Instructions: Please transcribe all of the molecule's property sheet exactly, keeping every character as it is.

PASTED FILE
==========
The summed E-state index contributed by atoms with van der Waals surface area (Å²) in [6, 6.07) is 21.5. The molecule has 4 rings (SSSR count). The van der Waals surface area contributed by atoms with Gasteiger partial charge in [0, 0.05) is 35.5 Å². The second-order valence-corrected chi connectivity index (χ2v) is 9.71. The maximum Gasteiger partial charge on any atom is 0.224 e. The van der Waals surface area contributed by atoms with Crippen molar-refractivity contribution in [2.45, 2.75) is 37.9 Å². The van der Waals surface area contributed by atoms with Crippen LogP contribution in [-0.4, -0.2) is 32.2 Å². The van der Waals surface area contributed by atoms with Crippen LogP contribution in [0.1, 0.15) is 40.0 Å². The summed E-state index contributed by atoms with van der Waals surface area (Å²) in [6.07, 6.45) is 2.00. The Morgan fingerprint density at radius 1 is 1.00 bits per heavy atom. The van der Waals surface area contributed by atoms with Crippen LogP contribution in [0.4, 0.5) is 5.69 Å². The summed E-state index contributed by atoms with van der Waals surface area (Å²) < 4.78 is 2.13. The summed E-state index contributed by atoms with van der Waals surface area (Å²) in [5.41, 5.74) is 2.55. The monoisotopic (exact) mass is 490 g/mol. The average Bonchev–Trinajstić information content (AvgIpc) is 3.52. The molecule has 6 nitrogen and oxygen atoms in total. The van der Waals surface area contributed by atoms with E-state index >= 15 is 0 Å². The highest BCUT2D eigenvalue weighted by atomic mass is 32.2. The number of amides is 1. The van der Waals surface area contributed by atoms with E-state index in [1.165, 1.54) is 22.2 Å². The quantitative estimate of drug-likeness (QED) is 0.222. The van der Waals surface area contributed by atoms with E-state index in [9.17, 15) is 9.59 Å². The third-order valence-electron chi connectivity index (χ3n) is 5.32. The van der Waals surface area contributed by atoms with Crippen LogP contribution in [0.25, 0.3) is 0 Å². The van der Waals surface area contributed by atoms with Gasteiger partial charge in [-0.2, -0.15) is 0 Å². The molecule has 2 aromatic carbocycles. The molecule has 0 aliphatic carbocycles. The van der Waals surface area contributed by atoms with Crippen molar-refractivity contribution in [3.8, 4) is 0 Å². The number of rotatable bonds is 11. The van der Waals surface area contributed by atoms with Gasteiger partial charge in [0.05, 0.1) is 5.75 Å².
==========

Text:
The summed E-state index contributed by atoms with van der Waals surface area (Å²) in [6, 6.07) is 21.5. The molecule has 4 rings (SSSR count). The van der Waals surface area contributed by atoms with Gasteiger partial charge in [0, 0.05) is 35.5 Å². The second-order valence-corrected chi connectivity index (χ2v) is 9.71. The maximum Gasteiger partial charge on any atom is 0.224 e. The van der Waals surface area contributed by atoms with Crippen molar-refractivity contribution in [2.45, 2.75) is 37.9 Å². The van der Waals surface area contributed by atoms with Crippen LogP contribution in [-0.4, -0.2) is 32.2 Å². The van der Waals surface area contributed by atoms with Crippen LogP contribution in [0.1, 0.15) is 40.0 Å². The summed E-state index contributed by atoms with van der Waals surface area (Å²) in [6.07, 6.45) is 2.00. The Morgan fingerprint density at radius 1 is 1.00 bits per heavy atom. The van der Waals surface area contributed by atoms with Crippen LogP contribution in [0.4, 0.5) is 5.69 Å². The summed E-state index contributed by atoms with van der Waals surface area (Å²) < 4.78 is 2.13. The summed E-state index contributed by atoms with van der Waals surface area (Å²) in [5.41, 5.74) is 2.55. The monoisotopic (exact) mass is 490 g/mol. The average Bonchev–Trinajstić information content (AvgIpc) is 3.52. The molecule has 6 nitrogen and oxygen atoms in total. The van der Waals surface area contributed by atoms with E-state index >= 15 is 0 Å². The highest BCUT2D eigenvalue weighted by atomic mass is 32.2. The number of amides is 1. The van der Waals surface area contributed by atoms with E-state index in [1.165, 1.54) is 22.2 Å². The quantitative estimate of drug-likeness (QED) is 0.222. The van der Waals surface area contributed by atoms with E-state index in [9.17, 15) is 9.59 Å². The third-order valence-electron chi connectivity index (χ3n) is 5.32. The van der Waals surface area contributed by atoms with Crippen LogP contribution in [0.25, 0.3) is 0 Å². The van der Waals surface area contributed by atoms with Gasteiger partial charge in [-0.2, -0.15) is 0 Å². The molecule has 2 aromatic carbocycles. The molecule has 0 aliphatic carbocycles. The van der Waals surface area contributed by atoms with Crippen molar-refractivity contribution in [3.8, 4) is 0 Å². The number of rotatable bonds is 11. The van der Waals surface area contributed by atoms with Gasteiger partial charge in [0.05, 0.1) is 5.75 Å².